Industry practice varies between markets according both to the level of exports to North America, and the extent to which US owned subsidiaries dominate the domestic automarket. In the 1960s and 1970s, many new models were traditionally introduced at the London or Paris motor shows during October, and manufacturers owned by US corporations as well as domestically controlled UK auto makers tended to follow US auto-industry conventions in respect of model years. The concept was never so universally applied in Europe as in North America, however, and since the 1980s, the more commercially critical European Motor Shows have been the March Geneva Motor Show and the September Frankfurt Motor Show, new models have increasingly been launched in June or July even in the UK, where the two remaining US owned subsidiaries no longer design and build distinctively British Ford and Vauxhall models. All this has left the US style model year concept increasingly absent from the European domestic automarkets.
An automotive model year is categorically defined by the 10th digit of the Vehicle Identification Number (VIN), and simply indicates any manufacturer-specified evolution in mid-cycle of a model range - such as revised paint options, trim options or any other minor specification change. The 10th VIN digit does not relate to the calendar year which the car is built, although the two may coincide. For example, a vehicle produced between July 2006 and June 2007 may have a 7 as the 10th digit of the VIN, and another vehicle produced between July 2007 and June 2008 may have an 8 in the 10th digit - with the change-over date varying depending on manufacturer, model and year.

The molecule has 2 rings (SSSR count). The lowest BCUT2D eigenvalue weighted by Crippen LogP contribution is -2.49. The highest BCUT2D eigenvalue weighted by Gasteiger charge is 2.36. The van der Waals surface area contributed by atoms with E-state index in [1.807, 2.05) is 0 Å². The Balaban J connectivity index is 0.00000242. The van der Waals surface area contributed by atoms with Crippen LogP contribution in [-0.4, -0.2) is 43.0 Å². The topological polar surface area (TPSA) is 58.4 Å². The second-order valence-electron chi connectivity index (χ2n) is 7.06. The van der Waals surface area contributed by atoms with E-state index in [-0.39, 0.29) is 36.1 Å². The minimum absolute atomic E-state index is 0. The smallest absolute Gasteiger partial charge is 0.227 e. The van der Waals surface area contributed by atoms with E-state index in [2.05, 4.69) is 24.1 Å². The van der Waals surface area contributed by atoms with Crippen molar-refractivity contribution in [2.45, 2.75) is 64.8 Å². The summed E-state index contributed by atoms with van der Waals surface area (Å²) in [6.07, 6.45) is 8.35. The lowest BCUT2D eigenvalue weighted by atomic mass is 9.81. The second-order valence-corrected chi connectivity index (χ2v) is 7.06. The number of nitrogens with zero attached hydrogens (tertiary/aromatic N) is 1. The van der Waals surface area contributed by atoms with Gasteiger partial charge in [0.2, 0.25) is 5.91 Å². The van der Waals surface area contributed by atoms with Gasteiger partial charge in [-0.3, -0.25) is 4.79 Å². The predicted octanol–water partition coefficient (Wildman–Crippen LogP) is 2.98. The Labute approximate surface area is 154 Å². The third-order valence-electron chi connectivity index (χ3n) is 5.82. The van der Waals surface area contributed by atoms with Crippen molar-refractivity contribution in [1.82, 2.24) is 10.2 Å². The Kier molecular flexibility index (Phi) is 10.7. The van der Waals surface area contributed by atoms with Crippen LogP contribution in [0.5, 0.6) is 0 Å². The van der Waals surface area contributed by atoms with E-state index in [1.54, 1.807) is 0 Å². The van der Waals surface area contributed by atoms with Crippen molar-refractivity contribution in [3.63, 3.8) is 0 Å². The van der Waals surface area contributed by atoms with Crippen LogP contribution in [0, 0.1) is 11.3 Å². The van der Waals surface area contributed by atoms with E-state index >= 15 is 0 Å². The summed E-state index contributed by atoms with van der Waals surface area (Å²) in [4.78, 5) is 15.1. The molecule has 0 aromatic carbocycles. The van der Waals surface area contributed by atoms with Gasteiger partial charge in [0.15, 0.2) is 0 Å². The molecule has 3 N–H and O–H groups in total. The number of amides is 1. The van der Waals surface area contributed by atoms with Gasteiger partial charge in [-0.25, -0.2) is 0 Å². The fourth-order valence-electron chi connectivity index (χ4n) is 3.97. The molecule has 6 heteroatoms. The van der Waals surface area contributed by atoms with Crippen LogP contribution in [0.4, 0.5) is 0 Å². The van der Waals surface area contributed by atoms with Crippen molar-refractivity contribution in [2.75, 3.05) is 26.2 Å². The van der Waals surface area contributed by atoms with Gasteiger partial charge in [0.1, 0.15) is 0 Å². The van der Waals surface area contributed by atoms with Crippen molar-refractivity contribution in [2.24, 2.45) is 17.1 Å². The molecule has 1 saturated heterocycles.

In the United States, automobile model year sales traditionally begin with the fourth quarter of the preceding year. So model year refers to the "sales" model year; for example, vehicles sold during the period from October 1 to December 30 of the following year are considered one model year. In addition, the launch of the new model year has long been coordinated to the launch of the traditional new television season (as defined by A.C. Nielsen) in late September, because of the heavy dependence between television to offer products from automakers to advertise, and the car companies to launch their new models at a high-profile time of year.
In other cases, products of a previous model year can continue production, especially if a newer model hasn't yet been released. In that case, the model year remains the same until a new model is introduced. This is to ensure that the model will be seen by the public, and will actually sell an amount of vehicles before a new vehicle model is produced, and people will look at the newer model rather than the previous one.
In the United States, for regulation purposes, government authorities allow cars of a given model year to be sold starting on January 2 of the previous calendar year. For example, this means that a 2013 model year vehicle can legally go on sale on January 2, 2012. This has resulted in a few cars in the next model year being introduced in advertisements during the NFL's Super Bowl.